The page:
Eagles - Liberty, NO MOTTO
1847  $10PCGS MS-61 grey: 4000$ 3910
1847-O  $10PCGS XF-40 1005
1849  $10PCGS VF-25 835
1849  $10PCGS MS-62 6900
1856 O  $10NGC AU-50 4170

Eagles - Liberty, MOTTO
1892-O  $10PCGS MS-61 $ 2590
1894-O  $10PCGS AU-55 860
1895-O  $10PCGS AU-53 860
1895-O  $10PCGS AU-55 Cheap o-mint860
1895 O  $10NGC AU-58 890
1895-O  $10PCGS AU-58 890
1895-O  $10PCGS MS-62 2070
1896  $10PCGS MS-63 CAC grey: 12001150
1896 S  $10NGC AU-55 2070
1897-O  $10PCGS MS-63 9660
1901 O  $10NGC AU-55 790
1901 O  $10NGC AU-58 805
1901-O  $10PCGS MS-62 grey: 12001265
1901-S  $10PCGS MS-64 1440
1901 S  $10NGC MS-64+ 1725

Eagles - Indian Head, MOTTO
1910-D  $10PCGS MS-65 $ 6035
1914   $10NGC MS-65 6035
1914-S  $10PCGS MS-62 2845


Christian Gobrecht utilizes his Coronet design in the first issue of this denomination since 1804. With Half Eagles serving the needs of everyday commerce and Double Eagles the preferred denomination for gold earmarked for interbank and international payments, there existed little demand for Eagles during this period. Hence, most issues are scarce, many prohibitively rare.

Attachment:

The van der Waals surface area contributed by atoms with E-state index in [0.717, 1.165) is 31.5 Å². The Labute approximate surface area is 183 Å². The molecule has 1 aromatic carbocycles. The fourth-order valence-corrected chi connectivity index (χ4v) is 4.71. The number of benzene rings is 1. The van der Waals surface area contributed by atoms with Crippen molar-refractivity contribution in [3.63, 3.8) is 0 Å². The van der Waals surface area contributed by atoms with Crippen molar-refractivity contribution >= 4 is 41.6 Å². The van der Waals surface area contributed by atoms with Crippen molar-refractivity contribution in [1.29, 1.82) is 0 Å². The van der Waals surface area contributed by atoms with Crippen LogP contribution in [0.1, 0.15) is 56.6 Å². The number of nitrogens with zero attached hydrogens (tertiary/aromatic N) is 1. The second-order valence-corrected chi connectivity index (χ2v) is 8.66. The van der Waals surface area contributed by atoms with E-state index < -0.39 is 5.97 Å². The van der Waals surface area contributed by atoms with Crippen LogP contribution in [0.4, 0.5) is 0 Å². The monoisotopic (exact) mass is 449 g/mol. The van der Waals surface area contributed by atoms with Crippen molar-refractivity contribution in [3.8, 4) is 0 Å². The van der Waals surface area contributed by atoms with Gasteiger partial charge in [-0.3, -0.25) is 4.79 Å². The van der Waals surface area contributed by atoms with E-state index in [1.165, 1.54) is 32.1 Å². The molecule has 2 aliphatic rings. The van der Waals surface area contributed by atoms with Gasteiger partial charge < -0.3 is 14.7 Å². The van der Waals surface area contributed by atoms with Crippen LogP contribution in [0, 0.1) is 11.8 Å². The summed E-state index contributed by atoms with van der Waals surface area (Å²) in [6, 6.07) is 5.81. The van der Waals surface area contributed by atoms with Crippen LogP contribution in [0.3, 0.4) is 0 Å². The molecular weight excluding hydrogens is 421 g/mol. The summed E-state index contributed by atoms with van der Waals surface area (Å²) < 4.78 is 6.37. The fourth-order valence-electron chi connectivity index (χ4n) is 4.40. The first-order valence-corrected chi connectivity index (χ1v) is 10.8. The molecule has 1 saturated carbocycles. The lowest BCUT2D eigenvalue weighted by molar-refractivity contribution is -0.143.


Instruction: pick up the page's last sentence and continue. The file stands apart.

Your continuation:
The motto IN GOD WE TRUST was added to the reverse as directed by the Mint Act of March 3, 1865. With Motto Coronet Eagles are one of the more available gold type coins, and often priced at a relatively small premium over their gold content.

While Charles Barber's adaptation of Augustus Saint-Gaudens' design pales in comparison to the majestic "Wired Edge" and "Rolled Edge" issues, $10 Indians are still considered one of our most beautiful coins.

President Roosevelt believed that placing the name of God on our coinage was blasphemic as coins bearing the name of God could possibly be used in less than moral activities. Nevertheless, Congress insisted that the motto IN GOD WE TRUST be added in accordance with the Mint Act of March 3, 1865.